Don’t expect a slick sophisticated travel review today. I’m returning to my recent trip to Istanbul to tell you about some of my adventures. Many times when I travel it is because I am tagging along with my husband while he works. We have our methods down pat. We arrive a day or so early and do things together. Then he works for two and a half days while I amuse myself, and then we have a little more time together after his work is concluded.
When people I know found out I was going to Istanbul, a majority of them advised me not to go anywhere alone. Many of them said this not based on any of their own experiences, but because an American woman had recently been murdered there. Personally I was not afraid. For one thing I already live in a very violent town, and could hardly imagine Istanbul being worse. Second, I am careful when I travel. I don’t venture into “iffy” areas. The places I want to go are distinctly undangerous – museums, for example. What are the statistics on murders inside museums and museum bookstores? Finally, I trust my own instincts. If I even think I might start to feel uncomfortable in a place, I leave.
Despite my own opinions, the pleas not to go out alone continued. Even my daughter who had recently been to Istanbul asked me not to go out alone. She had not gone out by herself while in Istanbul, but she had had no reason to; her husband was not working. To appease my daughter, I said that while her Dad was working I would get a Turkish bath at the hotel and go on a tour. That seemed to assuage her fears.
As planned. my husband and I had a day to orient ourselves to the town before he started work. The first day he worked I booked myself for a Turkish bath at our hotel. I knew this was probably not going to be the most authentic experience, but having had no Turkish bath at all, ever, I thought I could start here. In fact I wasn’t even sure what a Turkish bath was. When I checked in at the spa desk, I was led to a ladies’ dressing room and shown where to put my clothes. and what towel to wrap myself in.
I complied with these directions, and sat down on a bench in the dressing room wondering what I was supposed to do next. After a few minutes I went out to the front, draped in my towel, causing a maintenance man to jump ten feet,( They’re very modest over there) and asked the receptionist if I was supposed to come back to the front. All she said to me was “No.” “OK, no,” I muttered to myself and went back to the dressing room. It sure was getting hot and humid in there! I sat and sat. In a few minutes a woman clad in a bikini like outfit came in from a back door in the dressing room and addressed me in Turkish. When I couldn’t understand her she left. Since I have such trusty instincts I realized, in my sweaty humid state that unless I approached someone I would probably spend my entire day sweating in a towel in a dressing room! I knew not to go to the front desk so I opened the back door, where I saw the Turkish speaking woman. Gulping in the fresh air of the corridor I ventured,” Turkish bath?” She responded again in Turkish, but this time I heard the word“hamam” (Turkish bath) so I vigorously nodded yes.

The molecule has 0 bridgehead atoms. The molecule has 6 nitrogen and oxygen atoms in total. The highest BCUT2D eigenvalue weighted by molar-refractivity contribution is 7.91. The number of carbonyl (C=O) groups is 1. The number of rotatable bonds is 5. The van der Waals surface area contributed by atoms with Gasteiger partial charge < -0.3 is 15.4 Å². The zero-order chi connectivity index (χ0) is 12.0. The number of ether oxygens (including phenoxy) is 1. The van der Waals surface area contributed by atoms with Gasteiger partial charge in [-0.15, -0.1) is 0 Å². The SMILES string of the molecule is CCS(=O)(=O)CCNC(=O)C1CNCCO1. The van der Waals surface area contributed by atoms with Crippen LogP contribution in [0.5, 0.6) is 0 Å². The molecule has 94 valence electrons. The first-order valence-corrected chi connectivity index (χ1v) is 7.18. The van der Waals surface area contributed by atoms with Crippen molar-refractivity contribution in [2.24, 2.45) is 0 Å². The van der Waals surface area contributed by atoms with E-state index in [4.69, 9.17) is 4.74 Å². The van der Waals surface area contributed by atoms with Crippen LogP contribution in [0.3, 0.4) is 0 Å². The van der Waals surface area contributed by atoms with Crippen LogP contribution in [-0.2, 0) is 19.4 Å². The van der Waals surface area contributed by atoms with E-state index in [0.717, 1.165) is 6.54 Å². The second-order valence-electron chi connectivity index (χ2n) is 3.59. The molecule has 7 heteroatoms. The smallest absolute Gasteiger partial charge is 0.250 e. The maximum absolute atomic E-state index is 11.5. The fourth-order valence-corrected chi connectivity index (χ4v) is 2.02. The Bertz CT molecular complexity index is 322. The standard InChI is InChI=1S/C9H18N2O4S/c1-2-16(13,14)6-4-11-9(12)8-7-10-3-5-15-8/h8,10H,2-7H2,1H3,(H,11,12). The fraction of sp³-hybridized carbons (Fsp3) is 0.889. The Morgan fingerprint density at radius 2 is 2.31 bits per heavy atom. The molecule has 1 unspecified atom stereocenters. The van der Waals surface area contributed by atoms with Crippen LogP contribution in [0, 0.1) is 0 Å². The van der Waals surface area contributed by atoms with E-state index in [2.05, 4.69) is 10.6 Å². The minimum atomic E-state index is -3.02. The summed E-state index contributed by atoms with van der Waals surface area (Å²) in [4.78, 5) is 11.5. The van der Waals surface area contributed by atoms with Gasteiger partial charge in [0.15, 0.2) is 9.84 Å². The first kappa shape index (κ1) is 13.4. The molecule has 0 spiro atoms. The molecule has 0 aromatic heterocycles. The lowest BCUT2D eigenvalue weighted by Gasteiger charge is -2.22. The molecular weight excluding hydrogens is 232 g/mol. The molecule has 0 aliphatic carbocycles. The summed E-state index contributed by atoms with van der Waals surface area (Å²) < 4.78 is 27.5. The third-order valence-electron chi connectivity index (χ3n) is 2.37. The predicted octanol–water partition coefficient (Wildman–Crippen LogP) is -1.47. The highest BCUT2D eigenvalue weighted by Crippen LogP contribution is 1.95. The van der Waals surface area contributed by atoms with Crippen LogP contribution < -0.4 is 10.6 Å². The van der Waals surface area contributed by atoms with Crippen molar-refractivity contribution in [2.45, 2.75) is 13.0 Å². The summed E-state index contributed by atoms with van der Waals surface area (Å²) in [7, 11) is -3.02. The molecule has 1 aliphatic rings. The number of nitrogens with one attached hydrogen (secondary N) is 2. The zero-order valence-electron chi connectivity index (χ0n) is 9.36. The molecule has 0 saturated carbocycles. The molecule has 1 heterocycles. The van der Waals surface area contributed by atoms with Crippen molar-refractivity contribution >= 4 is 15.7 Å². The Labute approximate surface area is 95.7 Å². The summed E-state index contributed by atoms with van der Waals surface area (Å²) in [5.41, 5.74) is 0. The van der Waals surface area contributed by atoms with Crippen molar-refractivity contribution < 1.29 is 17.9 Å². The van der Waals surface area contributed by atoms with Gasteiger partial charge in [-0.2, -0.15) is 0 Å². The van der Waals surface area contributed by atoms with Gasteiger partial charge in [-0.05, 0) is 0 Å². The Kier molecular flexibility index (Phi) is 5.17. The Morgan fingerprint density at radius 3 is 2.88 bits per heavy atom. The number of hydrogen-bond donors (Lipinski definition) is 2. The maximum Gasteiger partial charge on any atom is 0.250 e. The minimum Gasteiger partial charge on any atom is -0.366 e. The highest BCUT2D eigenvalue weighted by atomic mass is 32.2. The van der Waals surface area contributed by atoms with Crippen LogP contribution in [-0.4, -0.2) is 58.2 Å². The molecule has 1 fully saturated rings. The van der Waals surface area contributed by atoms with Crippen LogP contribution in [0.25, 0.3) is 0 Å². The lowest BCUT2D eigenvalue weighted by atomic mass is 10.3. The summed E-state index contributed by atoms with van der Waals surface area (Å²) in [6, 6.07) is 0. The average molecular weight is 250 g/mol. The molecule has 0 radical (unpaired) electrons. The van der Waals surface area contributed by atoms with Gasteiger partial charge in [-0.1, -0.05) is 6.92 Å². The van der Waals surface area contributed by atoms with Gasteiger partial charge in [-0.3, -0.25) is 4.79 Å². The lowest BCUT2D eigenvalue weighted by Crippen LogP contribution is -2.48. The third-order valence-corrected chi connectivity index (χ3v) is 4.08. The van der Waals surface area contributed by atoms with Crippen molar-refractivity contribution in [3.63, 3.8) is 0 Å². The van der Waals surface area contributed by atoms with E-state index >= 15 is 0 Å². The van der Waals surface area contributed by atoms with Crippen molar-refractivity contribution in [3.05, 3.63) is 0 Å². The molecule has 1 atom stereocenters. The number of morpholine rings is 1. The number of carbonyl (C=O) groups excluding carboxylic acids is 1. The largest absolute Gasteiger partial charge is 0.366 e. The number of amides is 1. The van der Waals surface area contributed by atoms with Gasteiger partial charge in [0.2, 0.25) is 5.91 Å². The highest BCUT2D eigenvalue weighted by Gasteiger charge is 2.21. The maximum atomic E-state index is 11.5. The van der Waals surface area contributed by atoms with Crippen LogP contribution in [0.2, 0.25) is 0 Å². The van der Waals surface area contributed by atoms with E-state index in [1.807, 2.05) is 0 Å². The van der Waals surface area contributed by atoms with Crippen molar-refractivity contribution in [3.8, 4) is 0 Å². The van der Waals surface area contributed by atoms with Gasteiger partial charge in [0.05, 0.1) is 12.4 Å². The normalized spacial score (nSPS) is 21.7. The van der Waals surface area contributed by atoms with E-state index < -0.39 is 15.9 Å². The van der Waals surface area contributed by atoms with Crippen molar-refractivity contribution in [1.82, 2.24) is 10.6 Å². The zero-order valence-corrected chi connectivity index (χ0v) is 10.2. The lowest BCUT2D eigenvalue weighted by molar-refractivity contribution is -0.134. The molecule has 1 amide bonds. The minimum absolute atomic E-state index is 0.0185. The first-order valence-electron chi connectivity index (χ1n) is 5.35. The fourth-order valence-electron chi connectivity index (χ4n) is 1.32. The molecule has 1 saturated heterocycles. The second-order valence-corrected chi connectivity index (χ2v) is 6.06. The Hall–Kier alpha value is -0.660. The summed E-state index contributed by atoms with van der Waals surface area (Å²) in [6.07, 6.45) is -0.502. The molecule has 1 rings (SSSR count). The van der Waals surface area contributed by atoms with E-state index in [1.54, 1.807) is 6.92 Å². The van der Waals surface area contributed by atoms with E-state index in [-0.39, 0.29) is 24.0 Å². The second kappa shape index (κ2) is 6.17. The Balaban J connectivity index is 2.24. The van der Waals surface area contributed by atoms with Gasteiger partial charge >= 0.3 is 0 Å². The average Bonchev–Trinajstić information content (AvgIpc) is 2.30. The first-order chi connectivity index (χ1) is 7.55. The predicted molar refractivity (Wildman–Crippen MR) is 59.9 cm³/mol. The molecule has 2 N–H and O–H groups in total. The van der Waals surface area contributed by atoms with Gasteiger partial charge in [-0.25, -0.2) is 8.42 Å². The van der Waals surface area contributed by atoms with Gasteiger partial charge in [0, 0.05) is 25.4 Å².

We needed no language for the bath. I stretched out on a warm slab of marble, listening to some soft music as the attendant scrubbed, lathered and rinsed me. Heavenly! After her ministrations she led me, freshly toweled, to a dark room with chaise longues, and brought me a tray of tea and fruit. And left me.
I nibbled my fruit and drank my tea, resting on the lounge which also seemed heated. After a few minutes it seemed a little…hot. What was I supposed to do now? I peered into the hallway. I saw no one. Once again I decided I’d better take matters into my own hands. Since no one was apparently ever going to come back for me again, I decided I could sneak back into the dressing room for my phone and take a few stealth pictures. Then I let myself out. No one seemed to notice.
This was where I had my Turkish bath. The same little maintenance man was cleaning the room,so I didn’t take a full shot. I figured I had frightened him enough for one day.
The next day, Sunday, I was booked on an all day tour which was to include being picked up at the hotel and returned to the Asian side at the end of the day. I arrived in the lobby at the appointed time. After fifteen minutes of waiting, caffeine deprived I spoke to the desk clerk who stated my car was outside. Sure enough, a young man in a business suit was waiting for me in a four door sedan. He ushered me into the back seat and in silence drove me from the Asian to the European side. We pulled into the parking lot of the HIlton, beside a couple of vans, where several Turkish men were conferring. It seemed to me that Turkish men seemed to do quite a bit of conferring.
Someone opened the car door for me and I got out and stood there. One of the Turkish men approached me and asked if I wanted to go on Tour One or Tour Two. I stated I was booked for Tour Two, because I had already done most of the things on Tour One. His face fell.”Alright,” he informed me,”You are the only one on your tour then.”
Gulp! How does one go about being the only one on a tour? I didn’t know how to get myself back to the ferry to the Asian side so I decided I had best just go ahead with it. I was returned to the sedan, with my original driver, whom I thought resembled Balthazaar Getty, plus Aran, my very own tour guide.
I’m not really sure where all we went. I was just the Queen in the back seat.
After riding through several neighborhoods, with Aran narrating and Balthazaar silent except when the two men needed to confer in Turkish, Aran announced it was almost time for our break, during which I might like a coffee. Aah, a stop in a darling Turkish coffee shop sounded just right to me. As I daydreamed of aromatic coffee in the back seat, our driver pulled right into McDonald’s. Yes, I did say McDonald’s.